Plant Impact revealed the launch into fresh countries of its headline brands, and further products on the way, as the crop enhancement group unveiled a rejig which will see it focus on its strongest markets.
The group - whose products aim to boost yields by improving, for example, nutrient intake or flowering, rather than the direct gains targeted by traditional fertilizer applications – said that it was to launch an advanced version of its flagship Veritas product in countries including the key US market.
"Revenue from outside Brazil," where Plant Impact has sold Veritas since striking a deal with Bayer two years ago, "is expected to grow over the financial year" to the end of July 2017, said John Brubaker, the group's chief executive.
"The group has announced new product launches in Argentina and Paraguay and anticipates first material sales in the US," the biggest soybean-producing country.
The US launch is expected in spring, in time for orders ahead of the key summer application period, Mr Brubaker told Agrimoney.com.
He added that a "big challenge in the US is that nobody has heard of us", meaning a public relations offensive, and despite the fact that Mr Brubaker himself is a US citizen, and Yale University graduate.
The US market place, while big, was a "very tough place" thanks to strong competition, but "if you can demonstrate the value of what you are offering to customers, they will buy", he said.
The launch will be part of a year that Mr Brubaker said would be an "important one" for Plant Impact, "in consolidating the longer-term prospects of the group" as well as establishing the new sector of crop enhancement products "as an important and trusted category" of agrichemicals.
The group aimed in the year to fulfil more of the potential of its mainstream products, which also include the Banzai cocoa improvement spray, in part to "generate enough cash to fund exciting products we have in the pipeline", he said.
These include two soybean products - a seed treatment which Plant Impact says improves crop yields by encouraging the establishments of root fungi which improve plants' ability to fix nitrogen from the air, and a spray which helps crops take-up herbicides.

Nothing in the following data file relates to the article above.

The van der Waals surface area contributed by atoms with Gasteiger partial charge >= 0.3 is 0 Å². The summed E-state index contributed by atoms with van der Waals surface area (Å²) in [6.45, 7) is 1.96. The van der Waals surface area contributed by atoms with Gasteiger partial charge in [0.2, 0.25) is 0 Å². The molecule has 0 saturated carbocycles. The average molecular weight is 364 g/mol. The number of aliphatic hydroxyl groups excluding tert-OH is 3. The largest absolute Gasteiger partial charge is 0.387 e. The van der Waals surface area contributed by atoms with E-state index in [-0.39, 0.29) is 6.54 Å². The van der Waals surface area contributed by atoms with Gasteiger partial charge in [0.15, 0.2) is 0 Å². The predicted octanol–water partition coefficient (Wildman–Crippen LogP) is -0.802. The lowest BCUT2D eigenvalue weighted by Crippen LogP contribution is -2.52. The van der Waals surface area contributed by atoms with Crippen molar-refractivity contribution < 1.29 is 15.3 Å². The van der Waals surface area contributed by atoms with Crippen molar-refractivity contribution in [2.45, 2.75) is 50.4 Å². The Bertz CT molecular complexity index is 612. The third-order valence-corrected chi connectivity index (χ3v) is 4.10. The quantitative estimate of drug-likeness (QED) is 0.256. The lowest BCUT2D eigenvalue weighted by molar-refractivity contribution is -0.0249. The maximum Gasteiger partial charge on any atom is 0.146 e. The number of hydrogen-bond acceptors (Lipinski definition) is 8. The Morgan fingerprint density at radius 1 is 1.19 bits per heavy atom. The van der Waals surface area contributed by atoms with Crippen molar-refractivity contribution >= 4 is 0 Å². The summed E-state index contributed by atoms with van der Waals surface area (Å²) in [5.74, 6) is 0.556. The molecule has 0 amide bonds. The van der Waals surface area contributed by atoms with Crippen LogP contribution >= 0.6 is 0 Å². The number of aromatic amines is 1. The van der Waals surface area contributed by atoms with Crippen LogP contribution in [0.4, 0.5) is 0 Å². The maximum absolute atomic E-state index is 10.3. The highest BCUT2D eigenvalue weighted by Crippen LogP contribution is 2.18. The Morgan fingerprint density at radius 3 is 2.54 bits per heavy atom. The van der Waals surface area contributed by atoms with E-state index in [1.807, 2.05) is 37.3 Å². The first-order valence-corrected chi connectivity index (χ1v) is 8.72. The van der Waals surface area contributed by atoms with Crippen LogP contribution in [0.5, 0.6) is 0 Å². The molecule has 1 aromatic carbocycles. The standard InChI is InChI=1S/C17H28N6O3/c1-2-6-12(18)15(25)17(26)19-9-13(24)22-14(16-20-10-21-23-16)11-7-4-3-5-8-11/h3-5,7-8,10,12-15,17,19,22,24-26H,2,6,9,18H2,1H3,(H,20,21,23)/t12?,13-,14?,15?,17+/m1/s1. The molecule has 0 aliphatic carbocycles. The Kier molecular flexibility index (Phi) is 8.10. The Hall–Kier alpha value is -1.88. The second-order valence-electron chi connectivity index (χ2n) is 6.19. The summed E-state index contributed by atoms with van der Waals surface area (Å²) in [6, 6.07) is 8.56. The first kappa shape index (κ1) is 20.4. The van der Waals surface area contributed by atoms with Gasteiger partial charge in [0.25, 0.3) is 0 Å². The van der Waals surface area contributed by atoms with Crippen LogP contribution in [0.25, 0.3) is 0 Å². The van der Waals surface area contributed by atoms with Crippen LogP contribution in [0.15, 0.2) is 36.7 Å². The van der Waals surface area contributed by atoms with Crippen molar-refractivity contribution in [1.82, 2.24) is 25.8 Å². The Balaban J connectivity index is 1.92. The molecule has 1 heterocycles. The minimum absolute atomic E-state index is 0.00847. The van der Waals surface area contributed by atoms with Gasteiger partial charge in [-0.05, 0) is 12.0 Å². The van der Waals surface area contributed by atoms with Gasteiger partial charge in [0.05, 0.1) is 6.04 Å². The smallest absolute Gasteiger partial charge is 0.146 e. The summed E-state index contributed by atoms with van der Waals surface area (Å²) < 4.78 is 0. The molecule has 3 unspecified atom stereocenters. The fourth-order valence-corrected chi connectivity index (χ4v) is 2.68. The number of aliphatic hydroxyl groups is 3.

Operationally, Plant Impact also revealed a rejig which is seeing it revamp its marketing in favour of working through its distribution partners Bayer and Arysta, and in markets.
The company is "reducing… efforts in the 'direct to market' elements of our work, principally in Europe and the Middle East, in favour of fully resourcing the larger opportunities in the Americas with soybean and our so far single step out into cocoa", said David Jones, the Plant Impact chairman.
Mr Brubaker told Agrimoney.com: "As with any company, we have some projects that we think will generate returns more quickly than others."
Indeed, he said that "revenues in Europe and the Middle East were disappointing" in the year to Jul 2016, "as political issues in the Middle East and market challenges in continental Europe and the UK led to a year-on-year reduction in revenues from these areas".
Nonetheless, group sales soared 60% to £7.2m, led by growth in Brazilian demand for Veritas.
Plant Impact reported a full-year loss of £700,000, compared with earnings of £100,000 a year before, thanks to a boost to operating costs from "the increased headcount and on-costs associated with the strategy of geographic expansion and increased research and development".
Broker Peel Hunt restated a "buy" rating on Plant Impact shares, with a 70p price target, citing the potential for product sales.
"The company has significantly enhanced its internal resources, which should accelerate the ability to commercialise the existing products as well as develop the pipeline," Peel Hunt analyst Charles Hall said.
Plant Impact shares closed up 1.4% at 50.2p.
By Mike Verdin